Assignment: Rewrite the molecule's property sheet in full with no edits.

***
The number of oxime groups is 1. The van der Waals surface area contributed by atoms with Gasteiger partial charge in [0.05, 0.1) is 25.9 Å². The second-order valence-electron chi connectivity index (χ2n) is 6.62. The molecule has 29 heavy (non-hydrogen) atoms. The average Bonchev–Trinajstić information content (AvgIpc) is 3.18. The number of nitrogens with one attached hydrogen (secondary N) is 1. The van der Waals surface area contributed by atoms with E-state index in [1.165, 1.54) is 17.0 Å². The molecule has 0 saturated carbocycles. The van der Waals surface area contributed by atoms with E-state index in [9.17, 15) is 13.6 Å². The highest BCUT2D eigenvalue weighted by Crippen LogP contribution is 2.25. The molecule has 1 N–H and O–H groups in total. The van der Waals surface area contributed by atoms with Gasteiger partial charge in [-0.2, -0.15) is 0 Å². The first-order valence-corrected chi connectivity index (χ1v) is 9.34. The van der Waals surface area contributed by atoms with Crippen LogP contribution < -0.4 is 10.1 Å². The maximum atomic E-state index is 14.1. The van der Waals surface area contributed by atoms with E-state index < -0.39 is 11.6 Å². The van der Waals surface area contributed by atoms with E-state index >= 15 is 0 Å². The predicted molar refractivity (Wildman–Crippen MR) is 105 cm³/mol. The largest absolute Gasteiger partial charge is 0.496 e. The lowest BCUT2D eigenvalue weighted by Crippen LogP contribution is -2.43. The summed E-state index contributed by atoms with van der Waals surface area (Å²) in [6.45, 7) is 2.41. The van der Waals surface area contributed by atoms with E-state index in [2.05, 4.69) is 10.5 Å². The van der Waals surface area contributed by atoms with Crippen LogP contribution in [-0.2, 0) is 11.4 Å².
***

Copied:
The number of oxime groups is 1. The van der Waals surface area contributed by atoms with Gasteiger partial charge in [0.05, 0.1) is 25.9 Å². The second-order valence-electron chi connectivity index (χ2n) is 6.62. The molecule has 29 heavy (non-hydrogen) atoms. The average Bonchev–Trinajstić information content (AvgIpc) is 3.18. The number of nitrogens with one attached hydrogen (secondary N) is 1. The van der Waals surface area contributed by atoms with E-state index in [1.165, 1.54) is 17.0 Å². The molecule has 0 saturated carbocycles. The van der Waals surface area contributed by atoms with E-state index in [9.17, 15) is 13.6 Å². The highest BCUT2D eigenvalue weighted by Crippen LogP contribution is 2.25. The molecule has 1 N–H and O–H groups in total. The van der Waals surface area contributed by atoms with Gasteiger partial charge in [-0.2, -0.15) is 0 Å². The first-order valence-corrected chi connectivity index (χ1v) is 9.34. The van der Waals surface area contributed by atoms with Crippen LogP contribution < -0.4 is 10.1 Å². The maximum atomic E-state index is 14.1. The van der Waals surface area contributed by atoms with E-state index < -0.39 is 11.6 Å². The van der Waals surface area contributed by atoms with E-state index >= 15 is 0 Å². The predicted molar refractivity (Wildman–Crippen MR) is 105 cm³/mol. The largest absolute Gasteiger partial charge is 0.496 e. The lowest BCUT2D eigenvalue weighted by Crippen LogP contribution is -2.43. The summed E-state index contributed by atoms with van der Waals surface area (Å²) in [6.45, 7) is 2.41. The van der Waals surface area contributed by atoms with E-state index in [2.05, 4.69) is 10.5 Å². The van der Waals surface area contributed by atoms with Crippen LogP contribution in [-0.2, 0) is 11.4 Å².